These plans are now gone after a loss. We feel an incredible lack of control, and we may even feel numb. Perhaps feelings of suicide may overcome an individual. I obviously feel that family and friends need to be with the person that has experienced a loss, but in this stage more than any of the other stages family and friends must be close. There have been many cases where someone has experienced a loss, and then that person ends up taking their own life. This is the most tragic thing that I can think of.
Now we have two horrible losses to deal with, and I sure don’t think that this helps anyone in any way. Depression is normal throughout a loss, but not when it is taken to the level of suicide. I think that if enough family and friends are always available to help the person most dealing with the loss then this sort of thing can be avoided. The fifth and final stage of grief is acceptance. It must be noted that there is a difference between resignation and acceptance. A person must accept the loss, not just try to bear it quietly. There must be realization that the person is gone when they die.
People must realize that it is not their fault, and that their loved one did not leave them on purpose. It is said that even in cases of suicide often the deceased person was not in their right frame of mind. Acceptance must also occur when going through a divorce. There must be realization that it takes two to make or break a marriage. It is never just one person’s fault when a divorce occurs, and acceptance is a necessary part of getting through a divorce. In any type of loss we must try to find the good that can come out of the pain of the loss. We must try to find comfort and healing through the loss.
When we begin to accept the loss our goals turn toward personal growth, and helping others who experience that same kind of loss. We also will start thinking of all of the fond memories of the person that we lost. We will begin to smile and laugh when think of that person instead of crying and living in constant sorrow. I cannot believe how ironic it is that I am writing this essay on the five stages of grief. On Wednesday, May 4th, 2011 my twenty one year old step son Daniel died. My wife and I found Daniel in our spare bedroom passed away in the bed on that morning.
I am finishing this essay in Wisconsin right now. We are burying him today. I have seen firsthand the five steps of grief in this past week. My wife and some others have not yet completed the five steps. I have noticed that some people will stay in a particular step longer than another step. Daniel’s grandmother still seems to be in the angry stage. My wife on the other hand is in the depression stage. I foresee her remaining in this step for quite a while. I must say that I do agree with the old saying that “time can heal all wounds”.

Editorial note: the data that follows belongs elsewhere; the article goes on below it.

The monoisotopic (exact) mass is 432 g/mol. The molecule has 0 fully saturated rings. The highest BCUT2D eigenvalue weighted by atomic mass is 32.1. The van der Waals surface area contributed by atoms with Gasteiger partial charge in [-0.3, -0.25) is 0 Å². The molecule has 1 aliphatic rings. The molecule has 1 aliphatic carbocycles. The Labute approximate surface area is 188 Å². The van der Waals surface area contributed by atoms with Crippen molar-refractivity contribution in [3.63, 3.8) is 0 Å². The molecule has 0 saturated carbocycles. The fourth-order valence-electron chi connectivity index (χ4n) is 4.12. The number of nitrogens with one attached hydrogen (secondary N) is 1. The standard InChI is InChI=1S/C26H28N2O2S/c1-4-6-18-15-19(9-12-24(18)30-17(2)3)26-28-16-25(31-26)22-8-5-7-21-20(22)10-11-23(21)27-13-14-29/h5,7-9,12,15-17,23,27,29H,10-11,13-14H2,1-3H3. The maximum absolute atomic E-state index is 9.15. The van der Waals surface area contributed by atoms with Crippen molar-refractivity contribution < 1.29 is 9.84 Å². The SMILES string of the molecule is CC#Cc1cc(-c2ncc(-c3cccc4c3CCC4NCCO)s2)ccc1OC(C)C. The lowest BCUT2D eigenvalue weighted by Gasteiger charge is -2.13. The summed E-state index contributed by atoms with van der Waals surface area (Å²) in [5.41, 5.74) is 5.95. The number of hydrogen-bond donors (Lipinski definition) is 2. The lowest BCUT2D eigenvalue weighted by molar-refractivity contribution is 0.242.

We will never get over the loss of a loved one, but we do learn how to get on with our lives. We must go on for their sakes, and that is how they would want it. I have accepted Daniel’s loss, and I know that I will see him again in heaven. I strongly believe in this fact, and that is what helps me get through this terrible time. It is such a sad fact that death is certain for all of us, and it is so important that we deal with it by going through the five steps of grief. It is very normal to go through all five steps of grief, and we must go through all of them.
We must get help from our loved ones. We will survive, and we will learn to move forward with our lives. We will heal, even if we cannot believe that now, we just know that this is true. To feel pain after a loss is normal. It proves that we are alive and loving human beings. But we can’t stop living. We have to become stronger, and we must not shut off our feelings for the hope of one day being healed, and finding love and/or happiness again. Helping others through something we have experienced is a wonderful way to facilitate our healing and bring good out of something tragic.